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Fri, Jan 22, 2021

The United States, Germany, and world order: New priorities for a changing alliance

Treating each divergence in security policy as an isolated incident may have allowed policymakers on both sides of the Atlantic to ignore the unpleasant fact that the United States and Germany could have increasingly disparate perceptions of threats and strategic cultures.

Issue Brief by Roderick Kefferpütz, Jeremy Stern

Energy & Environment Europe & Eurasia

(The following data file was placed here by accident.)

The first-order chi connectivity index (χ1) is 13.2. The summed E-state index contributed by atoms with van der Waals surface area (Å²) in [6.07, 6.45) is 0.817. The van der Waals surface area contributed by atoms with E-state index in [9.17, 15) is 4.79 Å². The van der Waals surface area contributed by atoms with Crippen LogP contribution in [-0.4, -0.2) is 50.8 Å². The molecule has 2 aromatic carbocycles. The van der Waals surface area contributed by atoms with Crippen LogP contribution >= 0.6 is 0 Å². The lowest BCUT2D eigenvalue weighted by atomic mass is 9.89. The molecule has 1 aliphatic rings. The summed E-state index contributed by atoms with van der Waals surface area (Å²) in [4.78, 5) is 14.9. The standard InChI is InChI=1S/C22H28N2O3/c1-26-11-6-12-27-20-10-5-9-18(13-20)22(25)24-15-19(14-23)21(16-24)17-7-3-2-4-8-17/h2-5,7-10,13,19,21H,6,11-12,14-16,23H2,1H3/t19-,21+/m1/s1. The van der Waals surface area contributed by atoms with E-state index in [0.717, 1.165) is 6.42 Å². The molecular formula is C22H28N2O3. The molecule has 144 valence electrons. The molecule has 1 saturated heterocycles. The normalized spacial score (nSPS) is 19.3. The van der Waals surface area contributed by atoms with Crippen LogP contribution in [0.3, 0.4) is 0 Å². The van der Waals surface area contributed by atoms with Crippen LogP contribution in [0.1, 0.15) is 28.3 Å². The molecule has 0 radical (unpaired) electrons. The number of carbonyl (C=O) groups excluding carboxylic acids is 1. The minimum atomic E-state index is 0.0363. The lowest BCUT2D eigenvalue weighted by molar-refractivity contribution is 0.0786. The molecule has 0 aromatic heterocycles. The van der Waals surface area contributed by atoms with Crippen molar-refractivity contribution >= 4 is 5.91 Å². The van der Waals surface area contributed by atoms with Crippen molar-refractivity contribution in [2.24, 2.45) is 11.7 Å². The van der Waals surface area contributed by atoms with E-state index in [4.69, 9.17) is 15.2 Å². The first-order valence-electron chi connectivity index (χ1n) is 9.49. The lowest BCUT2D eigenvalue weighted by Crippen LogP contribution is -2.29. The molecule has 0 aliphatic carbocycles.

Jeremy Stern is a nonresident senior fellow with the Atlantic Council’s Europe Center. He was previously chief of staff at the US Embassy in Berlin and senior advisor to the Special Envoy for Serbia-Kosovo peace negotiations. From 2014-2019, he served in five countries in the Middle East and Central Asia as an explosive ordnance disposal (EOD) officer in the US Army. He has written on US foreign policy and European affairs for the Wall Street Journal, Foreign Policy, Palladium Magazine, andthe American Interest, where he was a staff writer on the Via Meadia blog from 2012-2014. He holds a BA in Russian language and literature from Kenyon College and a special diploma in liberal arts and sciences from St. Petersburg State University in Russia.